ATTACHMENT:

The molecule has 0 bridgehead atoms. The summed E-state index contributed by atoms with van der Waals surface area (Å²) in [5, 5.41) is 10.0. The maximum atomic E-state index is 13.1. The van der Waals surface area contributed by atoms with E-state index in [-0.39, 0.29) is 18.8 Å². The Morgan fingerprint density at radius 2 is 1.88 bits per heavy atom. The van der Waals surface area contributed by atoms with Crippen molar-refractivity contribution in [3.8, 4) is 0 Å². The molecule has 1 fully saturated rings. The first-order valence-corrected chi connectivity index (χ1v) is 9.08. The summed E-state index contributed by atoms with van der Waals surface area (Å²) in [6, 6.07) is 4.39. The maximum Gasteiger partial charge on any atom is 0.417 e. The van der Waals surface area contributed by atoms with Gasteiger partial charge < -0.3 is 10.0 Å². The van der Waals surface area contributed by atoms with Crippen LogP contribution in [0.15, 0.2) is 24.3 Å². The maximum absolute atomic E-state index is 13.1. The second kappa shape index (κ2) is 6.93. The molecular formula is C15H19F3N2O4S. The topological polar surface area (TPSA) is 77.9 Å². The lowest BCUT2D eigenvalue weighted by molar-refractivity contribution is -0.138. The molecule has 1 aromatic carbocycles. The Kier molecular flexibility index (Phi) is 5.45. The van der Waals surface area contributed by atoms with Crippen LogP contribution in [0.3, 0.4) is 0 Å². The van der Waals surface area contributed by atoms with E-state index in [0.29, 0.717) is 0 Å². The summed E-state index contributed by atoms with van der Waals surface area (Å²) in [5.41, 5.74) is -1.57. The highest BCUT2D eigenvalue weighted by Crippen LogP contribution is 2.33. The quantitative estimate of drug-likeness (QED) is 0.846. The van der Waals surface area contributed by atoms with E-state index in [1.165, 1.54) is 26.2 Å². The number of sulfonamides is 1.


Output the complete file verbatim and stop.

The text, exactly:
The molecule has 0 bridgehead atoms. The summed E-state index contributed by atoms with van der Waals surface area (Å²) in [5, 5.41) is 10.0. The maximum atomic E-state index is 13.1. The van der Waals surface area contributed by atoms with E-state index in [-0.39, 0.29) is 18.8 Å². The Morgan fingerprint density at radius 2 is 1.88 bits per heavy atom. The van der Waals surface area contributed by atoms with Crippen molar-refractivity contribution in [3.8, 4) is 0 Å². The molecule has 1 fully saturated rings. The first-order valence-corrected chi connectivity index (χ1v) is 9.08. The summed E-state index contributed by atoms with van der Waals surface area (Å²) in [6, 6.07) is 4.39. The maximum Gasteiger partial charge on any atom is 0.417 e. The van der Waals surface area contributed by atoms with Gasteiger partial charge < -0.3 is 10.0 Å². The van der Waals surface area contributed by atoms with Crippen LogP contribution in [0.15, 0.2) is 24.3 Å². The maximum absolute atomic E-state index is 13.1. The second kappa shape index (κ2) is 6.93. The molecular formula is C15H19F3N2O4S. The topological polar surface area (TPSA) is 77.9 Å². The lowest BCUT2D eigenvalue weighted by molar-refractivity contribution is -0.138. The molecule has 1 aromatic carbocycles. The Kier molecular flexibility index (Phi) is 5.45. The van der Waals surface area contributed by atoms with Crippen LogP contribution in [0.3, 0.4) is 0 Å². The van der Waals surface area contributed by atoms with E-state index in [0.29, 0.717) is 0 Å². The summed E-state index contributed by atoms with van der Waals surface area (Å²) in [5.41, 5.74) is -1.57. The highest BCUT2D eigenvalue weighted by Crippen LogP contribution is 2.33. The quantitative estimate of drug-likeness (QED) is 0.846. The van der Waals surface area contributed by atoms with E-state index in [1.165, 1.54) is 26.2 Å². The number of sulfonamides is 1.